Photographer asked to delete image from Falkland Stampede - 'doesn't cast rodeo in the best light'

'Not sport's best light'

A Vernon photographer says he was surprised to be approached by organizers of the recent Falkland Stampede and asked to remove one of his images from social media.

Gary Sumner, a professional photographer and owner of Vernon's Grand House of Photography, says he's not an animal activist.

"What I see in front of me, I photograph," he told Castanet.

One of those images from the May long weekend stampede is of the calf roping competition.

It shows a calf rearing up on its hind legs while a cowboy holds a rope around its neck.

While the action may be alarming to some, it shows what Sumner called a "display of traditional cowboy skills."

Rodeo manager Melissa Seaman noted after the stampede that no animals – or cowboys – were injured during the rodeo events.

"We're just trying to keep the sport alive," she said in reaction to the exchange with Sumner.

She didn't challenge the content of the image, but said "it doesn't cast rodeo in the best light."

Seaman said she praised Sumner's photography, which he posted in the Falkland BC Facebook group, but did ask him to remove the calf roping photo.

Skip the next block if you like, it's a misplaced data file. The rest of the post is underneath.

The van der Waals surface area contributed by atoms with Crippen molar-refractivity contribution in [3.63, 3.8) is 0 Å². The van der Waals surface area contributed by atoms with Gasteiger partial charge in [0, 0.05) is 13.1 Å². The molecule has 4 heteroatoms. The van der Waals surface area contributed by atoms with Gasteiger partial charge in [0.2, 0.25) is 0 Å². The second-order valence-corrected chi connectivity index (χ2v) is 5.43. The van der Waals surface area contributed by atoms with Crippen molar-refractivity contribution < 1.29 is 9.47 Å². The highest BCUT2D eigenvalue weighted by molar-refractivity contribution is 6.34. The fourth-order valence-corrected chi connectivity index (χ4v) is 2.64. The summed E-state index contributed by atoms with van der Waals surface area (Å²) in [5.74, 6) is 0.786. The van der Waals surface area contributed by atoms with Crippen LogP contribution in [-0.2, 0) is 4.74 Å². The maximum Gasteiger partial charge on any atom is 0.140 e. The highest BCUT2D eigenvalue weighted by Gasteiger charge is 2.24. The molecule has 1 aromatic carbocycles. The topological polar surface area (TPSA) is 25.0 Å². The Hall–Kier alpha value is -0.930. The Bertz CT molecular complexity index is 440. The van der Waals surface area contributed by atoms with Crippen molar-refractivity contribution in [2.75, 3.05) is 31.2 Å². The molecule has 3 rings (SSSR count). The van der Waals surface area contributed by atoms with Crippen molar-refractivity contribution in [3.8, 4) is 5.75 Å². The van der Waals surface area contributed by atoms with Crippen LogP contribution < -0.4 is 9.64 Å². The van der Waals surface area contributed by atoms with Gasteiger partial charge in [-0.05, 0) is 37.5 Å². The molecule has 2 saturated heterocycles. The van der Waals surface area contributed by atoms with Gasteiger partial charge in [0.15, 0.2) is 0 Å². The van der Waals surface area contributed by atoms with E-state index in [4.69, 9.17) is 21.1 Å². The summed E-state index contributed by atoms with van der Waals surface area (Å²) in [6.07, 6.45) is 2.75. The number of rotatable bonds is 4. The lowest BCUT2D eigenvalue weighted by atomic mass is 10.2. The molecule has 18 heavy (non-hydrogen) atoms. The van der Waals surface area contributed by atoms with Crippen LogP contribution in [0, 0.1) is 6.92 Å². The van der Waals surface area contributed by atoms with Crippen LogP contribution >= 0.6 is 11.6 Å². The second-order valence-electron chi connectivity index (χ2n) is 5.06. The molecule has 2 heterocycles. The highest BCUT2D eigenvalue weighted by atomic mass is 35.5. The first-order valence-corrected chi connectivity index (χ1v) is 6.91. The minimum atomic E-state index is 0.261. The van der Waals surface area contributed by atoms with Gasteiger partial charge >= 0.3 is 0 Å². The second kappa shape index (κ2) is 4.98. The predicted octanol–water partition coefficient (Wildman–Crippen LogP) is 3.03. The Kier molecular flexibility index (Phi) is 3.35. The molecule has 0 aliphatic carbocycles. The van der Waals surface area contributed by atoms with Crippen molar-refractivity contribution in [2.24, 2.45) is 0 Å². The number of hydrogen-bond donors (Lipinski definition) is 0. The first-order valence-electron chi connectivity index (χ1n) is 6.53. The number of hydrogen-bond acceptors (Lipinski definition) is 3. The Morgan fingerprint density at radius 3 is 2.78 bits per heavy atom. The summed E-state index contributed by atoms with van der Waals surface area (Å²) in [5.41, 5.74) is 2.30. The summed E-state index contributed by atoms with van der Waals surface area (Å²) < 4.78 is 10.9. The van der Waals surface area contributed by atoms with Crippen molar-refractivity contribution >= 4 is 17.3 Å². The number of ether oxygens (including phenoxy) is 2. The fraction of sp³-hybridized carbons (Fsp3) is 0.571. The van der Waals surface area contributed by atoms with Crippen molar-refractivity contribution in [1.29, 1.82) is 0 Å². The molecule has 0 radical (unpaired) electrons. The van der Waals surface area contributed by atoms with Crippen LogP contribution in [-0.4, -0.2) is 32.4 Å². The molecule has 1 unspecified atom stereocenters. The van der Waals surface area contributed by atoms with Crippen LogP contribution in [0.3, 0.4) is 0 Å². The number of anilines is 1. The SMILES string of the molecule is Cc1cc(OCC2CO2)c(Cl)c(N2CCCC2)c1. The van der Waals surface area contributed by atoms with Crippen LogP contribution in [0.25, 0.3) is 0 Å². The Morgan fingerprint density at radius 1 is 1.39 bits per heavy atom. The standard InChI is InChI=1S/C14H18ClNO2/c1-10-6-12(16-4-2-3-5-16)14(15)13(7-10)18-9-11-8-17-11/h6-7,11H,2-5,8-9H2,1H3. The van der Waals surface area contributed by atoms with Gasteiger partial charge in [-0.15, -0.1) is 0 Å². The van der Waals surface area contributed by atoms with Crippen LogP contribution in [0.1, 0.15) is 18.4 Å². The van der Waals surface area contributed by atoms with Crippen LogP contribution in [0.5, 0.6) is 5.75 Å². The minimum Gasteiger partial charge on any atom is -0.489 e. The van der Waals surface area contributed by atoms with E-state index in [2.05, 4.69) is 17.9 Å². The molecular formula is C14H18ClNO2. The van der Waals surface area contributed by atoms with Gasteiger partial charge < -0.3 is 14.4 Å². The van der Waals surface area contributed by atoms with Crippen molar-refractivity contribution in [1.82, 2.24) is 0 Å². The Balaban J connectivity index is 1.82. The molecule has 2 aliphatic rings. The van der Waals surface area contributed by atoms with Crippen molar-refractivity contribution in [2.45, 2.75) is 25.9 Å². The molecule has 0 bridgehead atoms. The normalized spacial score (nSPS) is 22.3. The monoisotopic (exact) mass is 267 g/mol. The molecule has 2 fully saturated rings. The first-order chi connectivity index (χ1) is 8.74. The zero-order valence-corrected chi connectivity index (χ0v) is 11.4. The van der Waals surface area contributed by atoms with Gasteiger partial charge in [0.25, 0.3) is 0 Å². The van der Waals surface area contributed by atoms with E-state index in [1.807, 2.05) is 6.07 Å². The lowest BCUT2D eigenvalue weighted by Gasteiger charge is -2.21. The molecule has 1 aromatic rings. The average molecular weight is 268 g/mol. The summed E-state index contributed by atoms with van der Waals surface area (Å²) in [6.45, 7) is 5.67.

"It's really not a great representation of the sport, and calf roping already gets a lot of backlash ... I would hate to see it get cancelled," she wrote.

Sumner says he asked fellow photo club members what they thought of the image, which prompted discussion of the "moral, emotional and journalistic sides" of documenting such events.

He said the modern-day public is "distanced from our rural past" and so may "find the sport brutal."

"One out of 70 images was a controversial one," he said.

"When does the court of public opinion dictate that we have change?" he asked. "Do we begin censoring the way we can see and do things?"

Sumner did not remove the photo.

He notes that hundreds of people in the stands would have witnessed the moment, including families and children.

"If the public families, children and grandparents are all paying to see and watch these spectacles of cowboys in a sport do their thing, then what is a video or a captured image posted in the eye of the public?"

Seaman said Falkland has "not had a big problem" with activists, but that she would like to keep it that way.

She said the stampede was a success, with about 11,000 people attending over the three days.

More Vernon News